22 November 2004 00:01 [Source: ICB Americas]
Nova Chemicals Corp. and BP plan to merge their European styrenic polymers businesses into a 50-50 joint venture that will have annual revenues of around $1 billion. The companies expect to reach final agreements for the joint venture early in 2005 and to launch it in the first half of the year.
The joint venture will be headquartered in Fribourg, Switzerland, and manufacture polystyrene at seven plants throughout Europe: Nova’s sites in Carrington, UK; Breda, the Netherlands; Ribecourt, France; and Berre, France, as well as BP’s facilities in Marl, Germany; Wingles, France; and Trelleborg, Sweden.
“The joint venture will leverage the existing assets and capabilities of both partners and has the potential to deliver meaningful cost reductions as well as a stronger, broader product line to our customers,” notes Jeffrey Lipton, president and CEO of Nova Chemicals. “We believe this is the best way for us to effectively address an underperforming segment of our business. The transaction will be cashless and is consistent with our corporate strategy.”
“Our combined customer base will see better product and geographic coverage, and greater scale leading to improved service,” says Ralph Alexander, CEO of BP’s olefins and derivatives (O&D) business. “The key benefits of the proposed deal are product and technology leverage, rationalization of commercial operations and production optimization across the asset base.”
The O&D division will hold BP’s 50 percent interest in the proposed joint venture. The division is being formed from around $13 billion of operating capital employed in olefin products (ethylene and propylene) and their derivatives. BP expects an IPO (initial public offering) for the division around the end of 2005.
Nova will retain its styrenics business in the Americas, and BP’s O&D business will retain its styrene monomer facilities, as well as its interest in the polystyrene production facilities in the SECCO joint venture in China. BP will also continue to offer licensing packages to other parties.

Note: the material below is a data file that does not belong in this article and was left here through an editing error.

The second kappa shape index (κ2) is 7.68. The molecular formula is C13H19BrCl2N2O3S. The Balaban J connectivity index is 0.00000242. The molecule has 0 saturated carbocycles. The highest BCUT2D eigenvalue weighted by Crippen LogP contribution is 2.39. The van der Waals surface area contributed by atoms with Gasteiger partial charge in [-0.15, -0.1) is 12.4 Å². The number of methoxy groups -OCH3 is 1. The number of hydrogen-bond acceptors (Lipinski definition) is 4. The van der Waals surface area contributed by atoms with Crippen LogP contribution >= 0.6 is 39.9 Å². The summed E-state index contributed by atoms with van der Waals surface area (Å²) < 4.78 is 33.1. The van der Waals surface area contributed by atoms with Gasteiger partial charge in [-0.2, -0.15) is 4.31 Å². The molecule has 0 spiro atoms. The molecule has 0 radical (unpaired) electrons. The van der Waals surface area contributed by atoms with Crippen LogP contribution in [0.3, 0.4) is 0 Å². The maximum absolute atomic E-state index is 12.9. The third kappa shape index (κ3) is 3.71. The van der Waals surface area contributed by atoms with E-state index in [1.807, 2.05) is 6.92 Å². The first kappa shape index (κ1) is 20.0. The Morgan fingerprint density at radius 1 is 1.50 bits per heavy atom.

Kevin McCarthy, an analyst with Banc of America Securities, is endorsing the European styrenics joint venture. In reviewing its impact on Nova, Mr. McCarthy estimates that the joint venture should generate at least $40 million in synergies and help both companies reduce costs in a market that is traditionally hampered by unattractive margins.
“We anticipate opportunities for fixed asset rationalization as well,” Mr. McCarthy says. “The joint venture would become number one in Europe in styrenics. It will control seven facilities that generate annual revenue near $1 billion, commanding the number one position in solid polystyrene (SPS) and expandable polystyrene (EPS). Aggregate European market share of 26 percent would exceed BASF’s 20 percent share and Dow Chemical’s share of 14 percent.”
BP and Nova are currently the third equal largest polystyrene producers in Europe, after Dow and BASF. Nova has European capacities of 265,000 metric tons of polystyrene and 245,000 metric tons of EPS. BP has 454,000 metric tons of polystyrene and 170,000 metric tons of EPS. All of BP’s equity interests in those products are in Europe.
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